Week 1 Foundations is a double-dipping post. I used it for my Photo Story Facebook post. When I opened my e-mail this evening, I found this week’s prompt. Foundations. I have profound New England roots. A strong foundation of family history.
Day 3 of Photo Storytelling is triggered by photos from 2013 at the 1630 Salem Village.
My husband, Mike Butka, our friend Mike Miello, and I visited the village on a warm June day that offered a gentle breeze from the ocean. A camera crew was there filming a documentary. We were lucky to be allowed in. I explained I was photographing my travels for my “Where in the State is Mom” Facebook page. This was a way to contact our son Michael, stationed overseas for an Air Force tour of duty. Many of his buddies expressed what comfort our traveling posting brought to them. They felt like a piece of home was visiting them as they defended our country.
Any time of year is an excellent time to give thanks for what we have. I want to thank my ancestors and those brave men and women defending our country’s freedom. If not for them, I would not be in this state of four seasons. I wouldn’t be able to enjoy the blossoming Lilacs of the spring. The rushing spring-fed water of our cold streams and brooks, or the dashing waves of the coastline during the summer. The dazzling array of falls colors from the yellow birch trees to the fully dressed red maples. Last but not least, the snow-capped winter mountains. Their stamina and courage to voyage across the great wilderness known as the Atlantic Ocean during the Great Migration allowed me to enjoy new Hampshire naturally for all seasons.
The Great Migration was from 1630 to 1640. Political and religious beliefs turmoil led many from England to decide that the New World would be a place to practice those beliefs. Isaac Stearns (Watertown), Robert Fletcher (Concord), Aquila Chase (Newburyport), and Thomas Nelson (Rowley) were a few of my ancestors that made that decision. They were tailors, surveyors, seamen, and entrepreneurs by trade.
They did not stop their migration in the Massachusetts Bay Colony but continued to advance into the wilderness of New Hampshire. Their large families of eleven to fourteen members needed room to grow and have land of their own. Like most children, you don’t always hold the same beliefs as your parents; some even removed themselves so they could practice their choice of religion, have their own farm or craft, or simply live life away from the political tyrants of the day.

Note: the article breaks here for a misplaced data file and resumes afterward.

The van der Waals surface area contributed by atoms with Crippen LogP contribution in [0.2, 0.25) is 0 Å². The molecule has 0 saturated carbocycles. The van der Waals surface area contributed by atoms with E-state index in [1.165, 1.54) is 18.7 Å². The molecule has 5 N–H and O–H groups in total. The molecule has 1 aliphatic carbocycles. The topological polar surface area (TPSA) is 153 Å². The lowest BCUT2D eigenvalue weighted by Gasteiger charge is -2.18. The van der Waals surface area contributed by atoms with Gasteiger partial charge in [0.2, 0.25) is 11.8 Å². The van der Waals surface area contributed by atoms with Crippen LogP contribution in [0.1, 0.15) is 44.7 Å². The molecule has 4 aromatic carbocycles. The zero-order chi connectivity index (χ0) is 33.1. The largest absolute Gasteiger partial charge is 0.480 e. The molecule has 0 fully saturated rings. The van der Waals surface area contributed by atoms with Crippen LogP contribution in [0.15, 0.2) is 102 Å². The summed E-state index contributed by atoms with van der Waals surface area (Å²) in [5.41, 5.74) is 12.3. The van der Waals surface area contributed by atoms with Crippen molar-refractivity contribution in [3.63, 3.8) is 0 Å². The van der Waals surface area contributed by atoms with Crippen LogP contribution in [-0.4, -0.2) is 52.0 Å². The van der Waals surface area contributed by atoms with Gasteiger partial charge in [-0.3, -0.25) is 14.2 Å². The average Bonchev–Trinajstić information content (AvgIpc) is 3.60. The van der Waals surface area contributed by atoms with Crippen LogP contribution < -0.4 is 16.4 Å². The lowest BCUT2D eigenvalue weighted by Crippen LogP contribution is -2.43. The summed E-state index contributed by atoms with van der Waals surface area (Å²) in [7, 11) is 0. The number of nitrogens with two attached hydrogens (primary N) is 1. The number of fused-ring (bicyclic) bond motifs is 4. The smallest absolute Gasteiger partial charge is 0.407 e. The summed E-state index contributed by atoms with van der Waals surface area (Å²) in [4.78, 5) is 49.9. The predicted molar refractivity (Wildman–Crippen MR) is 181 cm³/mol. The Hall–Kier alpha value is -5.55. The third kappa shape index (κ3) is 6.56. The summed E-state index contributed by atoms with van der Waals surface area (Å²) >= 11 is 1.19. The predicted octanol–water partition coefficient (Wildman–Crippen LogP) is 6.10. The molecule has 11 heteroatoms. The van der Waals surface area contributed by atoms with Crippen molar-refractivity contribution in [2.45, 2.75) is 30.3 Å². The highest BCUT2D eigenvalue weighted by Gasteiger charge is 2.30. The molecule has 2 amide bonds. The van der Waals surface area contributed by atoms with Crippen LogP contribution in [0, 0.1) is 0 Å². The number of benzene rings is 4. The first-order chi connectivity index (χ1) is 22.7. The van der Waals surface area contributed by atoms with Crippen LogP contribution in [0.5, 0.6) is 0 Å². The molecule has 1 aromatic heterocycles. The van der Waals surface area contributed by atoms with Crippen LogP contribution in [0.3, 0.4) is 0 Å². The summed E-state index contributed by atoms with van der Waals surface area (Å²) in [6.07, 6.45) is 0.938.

In my research to date, my ancestors were proprietors or early settlers of New Hampshire towns currently called Merrimack, Amherst, Litchfield, Goffstown, Bedford, Weare, Sutton, New London, and Hampton.
Traveling the back roads of New Hampshire provides a small glimpse into what the wilderness was like for them. No electricity. No readily cut timber. The trees and a hole in the ground was their toilet. They needed to settle near a flowing river or ocean for food, water for bathing, and traveling to other areas until a road was cleared. New Hampshire’s springtime dirt road travel can give you an idea of the rough terrain they traversed. Walking ankle to knee deep in wet, earthy-smelling, heavy mud.
They brought what they could carry with them. Our ancestors built from what nature provided or did without. The photo is from the Salem 1630 Village, showing how they lived when they first arrived. They stayed on the ship they arrived on until a home was built.
We enjoy camping in the summer. A few of us may have participated in hardy winter camping. Yet, camping time was limited to a weekend or maybe a few weeks. Can you imagine a family of fourteen people living in a sod-covered house, no doors or windows other than animal skins or homemade bedding? They lived in those rough conditions year-round.
I am thankful for all they did to survive and create New Hampshire towns. Shaw’s Brother Song, New Hampshire Naturally best describes how I think about my native state. New Hampshire Naturally by Rick and Ron Shaw; Words for the song can be found on the State Symbols USA website,
“Oh, New Hampshire, It is the place I want to be. Oh, New Hampshire, I love you naturally.”
June Stearns Butka Photograph taken 2013